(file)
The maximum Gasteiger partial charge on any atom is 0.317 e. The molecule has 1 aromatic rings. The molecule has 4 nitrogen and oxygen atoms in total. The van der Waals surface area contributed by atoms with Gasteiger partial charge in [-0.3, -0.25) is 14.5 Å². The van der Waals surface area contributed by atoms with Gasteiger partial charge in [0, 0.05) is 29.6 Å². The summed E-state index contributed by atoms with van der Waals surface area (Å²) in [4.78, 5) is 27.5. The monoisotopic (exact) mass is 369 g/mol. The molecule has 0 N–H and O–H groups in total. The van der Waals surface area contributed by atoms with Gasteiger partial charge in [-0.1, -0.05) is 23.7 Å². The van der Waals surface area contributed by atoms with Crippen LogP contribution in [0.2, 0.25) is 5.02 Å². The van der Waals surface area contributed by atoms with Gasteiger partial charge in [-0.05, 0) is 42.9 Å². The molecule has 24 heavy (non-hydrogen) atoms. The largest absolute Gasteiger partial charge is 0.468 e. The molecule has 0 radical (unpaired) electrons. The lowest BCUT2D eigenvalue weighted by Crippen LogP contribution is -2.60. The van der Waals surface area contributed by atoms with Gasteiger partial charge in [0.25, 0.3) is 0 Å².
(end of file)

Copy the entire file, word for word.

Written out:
The maximum Gasteiger partial charge on any atom is 0.317 e. The molecule has 1 aromatic rings. The molecule has 4 nitrogen and oxygen atoms in total. The van der Waals surface area contributed by atoms with Gasteiger partial charge in [-0.3, -0.25) is 14.5 Å². The van der Waals surface area contributed by atoms with Gasteiger partial charge in [0, 0.05) is 29.6 Å². The summed E-state index contributed by atoms with van der Waals surface area (Å²) in [4.78, 5) is 27.5. The monoisotopic (exact) mass is 369 g/mol. The molecule has 0 N–H and O–H groups in total. The van der Waals surface area contributed by atoms with Gasteiger partial charge in [-0.1, -0.05) is 23.7 Å². The van der Waals surface area contributed by atoms with Crippen LogP contribution in [0.2, 0.25) is 5.02 Å². The van der Waals surface area contributed by atoms with Gasteiger partial charge in [-0.05, 0) is 42.9 Å². The molecule has 24 heavy (non-hydrogen) atoms. The largest absolute Gasteiger partial charge is 0.468 e. The molecule has 0 radical (unpaired) electrons. The lowest BCUT2D eigenvalue weighted by Crippen LogP contribution is -2.60. The van der Waals surface area contributed by atoms with Gasteiger partial charge in [0.25, 0.3) is 0 Å².